I know that sounds a little counter-intuitive, but when fried in oil at the right temperature range between 330-350F, the egg foo young omelettes or pancakes actually come out perfectly fluffy. Again, oil temperature is very important to ensure your chicken egg foo young is not too greasy, so be sure you prepare your frying oil carefully!

Aside from lightness and speed of preparation, Chinese restaurants also use this deep fry method to fry the onions in the mixture, which makes the dish even more fragrant and flavorful.

Once you add the gravy, garnish with fresh scallions and sesame seeds, and eat this over rice, you’ll know why the restaurants do it the way they do!

So now for some inevitable questions and answers.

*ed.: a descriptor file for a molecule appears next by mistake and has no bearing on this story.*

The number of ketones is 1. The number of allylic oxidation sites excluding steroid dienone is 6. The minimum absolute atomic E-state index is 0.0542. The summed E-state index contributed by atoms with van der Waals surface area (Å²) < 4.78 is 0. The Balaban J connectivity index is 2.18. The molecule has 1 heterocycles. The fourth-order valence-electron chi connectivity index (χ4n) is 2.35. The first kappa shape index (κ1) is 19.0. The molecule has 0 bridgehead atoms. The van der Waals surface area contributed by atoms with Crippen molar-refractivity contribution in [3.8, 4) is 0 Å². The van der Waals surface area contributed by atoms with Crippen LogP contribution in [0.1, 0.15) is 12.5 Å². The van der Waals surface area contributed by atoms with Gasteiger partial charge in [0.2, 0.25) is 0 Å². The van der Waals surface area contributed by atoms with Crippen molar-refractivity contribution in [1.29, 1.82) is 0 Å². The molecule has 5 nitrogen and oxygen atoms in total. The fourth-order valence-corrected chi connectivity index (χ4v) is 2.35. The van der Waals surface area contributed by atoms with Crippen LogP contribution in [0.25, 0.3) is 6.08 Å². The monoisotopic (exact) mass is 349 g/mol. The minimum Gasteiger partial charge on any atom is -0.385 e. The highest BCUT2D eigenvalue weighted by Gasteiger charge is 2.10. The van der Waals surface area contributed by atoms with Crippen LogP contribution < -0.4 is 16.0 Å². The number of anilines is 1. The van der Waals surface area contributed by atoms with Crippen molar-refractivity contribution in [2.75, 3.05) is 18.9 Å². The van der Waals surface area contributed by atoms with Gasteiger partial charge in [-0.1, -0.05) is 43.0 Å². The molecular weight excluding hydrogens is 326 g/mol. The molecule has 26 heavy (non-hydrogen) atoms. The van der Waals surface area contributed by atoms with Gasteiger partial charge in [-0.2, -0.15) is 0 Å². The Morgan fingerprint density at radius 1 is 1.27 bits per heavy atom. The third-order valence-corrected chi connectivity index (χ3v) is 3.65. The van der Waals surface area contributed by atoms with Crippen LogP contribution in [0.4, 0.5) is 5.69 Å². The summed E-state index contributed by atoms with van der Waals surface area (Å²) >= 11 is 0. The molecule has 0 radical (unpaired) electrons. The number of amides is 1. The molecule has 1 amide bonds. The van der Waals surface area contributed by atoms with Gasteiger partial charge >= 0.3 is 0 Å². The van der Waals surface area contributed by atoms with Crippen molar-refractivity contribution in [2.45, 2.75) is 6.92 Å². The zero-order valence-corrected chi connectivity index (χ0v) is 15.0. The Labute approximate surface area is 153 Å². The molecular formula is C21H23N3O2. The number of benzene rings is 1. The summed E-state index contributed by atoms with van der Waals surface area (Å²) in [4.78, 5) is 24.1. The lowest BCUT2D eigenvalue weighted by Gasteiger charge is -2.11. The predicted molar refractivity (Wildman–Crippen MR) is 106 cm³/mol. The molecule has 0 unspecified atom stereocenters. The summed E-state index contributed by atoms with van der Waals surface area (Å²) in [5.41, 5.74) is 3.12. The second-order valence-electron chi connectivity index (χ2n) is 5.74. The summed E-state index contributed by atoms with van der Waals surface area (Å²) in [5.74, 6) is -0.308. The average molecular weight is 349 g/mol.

Egg Foo Yung

In a medium bowl, beat the eggs with water and soy sauce.

Step 2

Stir in bean sprouts, mushrooms and green onions mix well

Step 3

Spray an 8" skillet with cooking spray and heat over medium heat.

Step 4

Pour in approximately one fourth of the egg mixture.

Step 5

As the mixture sets at the edges, with spatula, gently lift cooked portion to allow uncooked egg portion to flow underneath.

Step 6

Cook until bottom is set and beginning to brown, and top is almost set, then slide onto plate.

Step 7

Flip over (uncooked side down) back into skillet and cook until eggs are done in the middle, about 1 - 2 minutes.

Step 8

Slide onto serving plate and keep warm in a low oven while making the rest.

Step 9

Repeat procedure for remaining omelettes.

Step 10

Serve with warm Asian Sauce

Step 11

Combine all sauce ingredients in a small saucepan and heat to a boil, stirring constantly.


Egg Foo Yung Recipe


One of the consequences of my cooking 1970s Asian American food from James Beard’s classic cookbook, American Cookery, is that I developed a fondness for egg foo yung. I never thought I’d type those words.